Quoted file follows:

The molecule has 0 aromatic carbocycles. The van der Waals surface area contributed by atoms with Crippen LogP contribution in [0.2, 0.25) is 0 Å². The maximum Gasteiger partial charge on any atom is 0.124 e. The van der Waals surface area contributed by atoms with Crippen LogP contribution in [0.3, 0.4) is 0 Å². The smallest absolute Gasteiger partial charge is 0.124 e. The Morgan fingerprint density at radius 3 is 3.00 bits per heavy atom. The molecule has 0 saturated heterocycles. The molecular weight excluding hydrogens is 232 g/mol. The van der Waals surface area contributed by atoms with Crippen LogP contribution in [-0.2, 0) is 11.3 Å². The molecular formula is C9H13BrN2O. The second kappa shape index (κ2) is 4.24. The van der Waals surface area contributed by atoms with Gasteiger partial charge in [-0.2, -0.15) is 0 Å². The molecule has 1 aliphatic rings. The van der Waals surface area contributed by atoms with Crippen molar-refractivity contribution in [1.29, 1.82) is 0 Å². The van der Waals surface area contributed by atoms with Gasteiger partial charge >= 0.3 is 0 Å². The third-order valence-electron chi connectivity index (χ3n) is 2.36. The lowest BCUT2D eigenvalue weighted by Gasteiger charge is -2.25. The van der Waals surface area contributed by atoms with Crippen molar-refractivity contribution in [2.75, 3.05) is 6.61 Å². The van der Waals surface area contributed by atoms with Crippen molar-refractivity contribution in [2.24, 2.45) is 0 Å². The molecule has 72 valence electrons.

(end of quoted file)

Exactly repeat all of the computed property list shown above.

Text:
The molecule has 0 aromatic carbocycles. The van der Waals surface area contributed by atoms with Crippen LogP contribution in [0.2, 0.25) is 0 Å². The maximum Gasteiger partial charge on any atom is 0.124 e. The van der Waals surface area contributed by atoms with Crippen LogP contribution in [0.3, 0.4) is 0 Å². The smallest absolute Gasteiger partial charge is 0.124 e. The Morgan fingerprint density at radius 3 is 3.00 bits per heavy atom. The molecule has 0 saturated heterocycles. The molecular weight excluding hydrogens is 232 g/mol. The van der Waals surface area contributed by atoms with Crippen LogP contribution in [-0.2, 0) is 11.3 Å². The molecular formula is C9H13BrN2O. The second kappa shape index (κ2) is 4.24. The van der Waals surface area contributed by atoms with Gasteiger partial charge in [-0.2, -0.15) is 0 Å². The molecule has 1 aliphatic rings. The van der Waals surface area contributed by atoms with Crippen molar-refractivity contribution in [1.29, 1.82) is 0 Å². The van der Waals surface area contributed by atoms with Gasteiger partial charge >= 0.3 is 0 Å². The third-order valence-electron chi connectivity index (χ3n) is 2.36. The lowest BCUT2D eigenvalue weighted by Gasteiger charge is -2.25. The van der Waals surface area contributed by atoms with Crippen molar-refractivity contribution in [2.75, 3.05) is 6.61 Å². The van der Waals surface area contributed by atoms with Crippen molar-refractivity contribution in [2.24, 2.45) is 0 Å². The molecule has 72 valence electrons.